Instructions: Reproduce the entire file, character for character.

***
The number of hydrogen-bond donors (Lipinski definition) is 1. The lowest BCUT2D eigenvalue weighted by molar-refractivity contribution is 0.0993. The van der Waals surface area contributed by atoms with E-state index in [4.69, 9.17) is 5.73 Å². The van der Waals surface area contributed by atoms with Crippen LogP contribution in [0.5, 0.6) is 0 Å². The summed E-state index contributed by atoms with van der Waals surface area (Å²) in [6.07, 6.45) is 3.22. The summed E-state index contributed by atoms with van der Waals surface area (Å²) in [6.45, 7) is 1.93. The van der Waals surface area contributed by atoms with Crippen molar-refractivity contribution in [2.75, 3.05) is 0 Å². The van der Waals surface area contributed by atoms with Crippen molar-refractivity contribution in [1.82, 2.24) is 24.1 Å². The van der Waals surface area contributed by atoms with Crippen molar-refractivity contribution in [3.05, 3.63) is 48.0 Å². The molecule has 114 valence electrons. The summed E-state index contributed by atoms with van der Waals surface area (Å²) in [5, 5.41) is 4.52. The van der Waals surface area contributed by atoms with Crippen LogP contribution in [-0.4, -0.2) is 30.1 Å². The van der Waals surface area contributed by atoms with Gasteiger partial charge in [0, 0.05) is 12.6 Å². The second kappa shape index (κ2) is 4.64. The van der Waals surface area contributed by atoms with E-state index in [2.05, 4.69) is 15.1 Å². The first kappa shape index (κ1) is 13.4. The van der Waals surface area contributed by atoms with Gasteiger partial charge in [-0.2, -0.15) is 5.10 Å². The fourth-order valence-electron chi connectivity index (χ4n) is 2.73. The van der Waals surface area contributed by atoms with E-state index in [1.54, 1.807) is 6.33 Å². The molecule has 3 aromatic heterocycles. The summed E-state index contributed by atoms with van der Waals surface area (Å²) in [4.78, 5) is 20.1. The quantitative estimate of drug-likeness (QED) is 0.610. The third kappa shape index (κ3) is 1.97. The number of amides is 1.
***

The number of hydrogen-bond donors (Lipinski definition) is 1. The lowest BCUT2D eigenvalue weighted by molar-refractivity contribution is 0.0993. The van der Waals surface area contributed by atoms with E-state index in [4.69, 9.17) is 5.73 Å². The van der Waals surface area contributed by atoms with Crippen LogP contribution in [0.5, 0.6) is 0 Å². The summed E-state index contributed by atoms with van der Waals surface area (Å²) in [6.07, 6.45) is 3.22. The summed E-state index contributed by atoms with van der Waals surface area (Å²) in [6.45, 7) is 1.93. The van der Waals surface area contributed by atoms with Crippen molar-refractivity contribution in [2.75, 3.05) is 0 Å². The van der Waals surface area contributed by atoms with Crippen molar-refractivity contribution in [1.82, 2.24) is 24.1 Å². The van der Waals surface area contributed by atoms with Crippen molar-refractivity contribution in [3.05, 3.63) is 48.0 Å². The molecule has 114 valence electrons. The summed E-state index contributed by atoms with van der Waals surface area (Å²) in [5, 5.41) is 4.52. The van der Waals surface area contributed by atoms with Crippen LogP contribution in [-0.4, -0.2) is 30.1 Å². The van der Waals surface area contributed by atoms with Gasteiger partial charge in [0, 0.05) is 12.6 Å². The second kappa shape index (κ2) is 4.64. The van der Waals surface area contributed by atoms with E-state index in [2.05, 4.69) is 15.1 Å². The first kappa shape index (κ1) is 13.4. The van der Waals surface area contributed by atoms with Gasteiger partial charge in [-0.2, -0.15) is 5.10 Å². The fourth-order valence-electron chi connectivity index (χ4n) is 2.73. The van der Waals surface area contributed by atoms with E-state index in [1.54, 1.807) is 6.33 Å². The molecule has 3 aromatic heterocycles. The summed E-state index contributed by atoms with van der Waals surface area (Å²) in [4.78, 5) is 20.1. The quantitative estimate of drug-likeness (QED) is 0.610. The third kappa shape index (κ3) is 1.97. The number of amides is 1.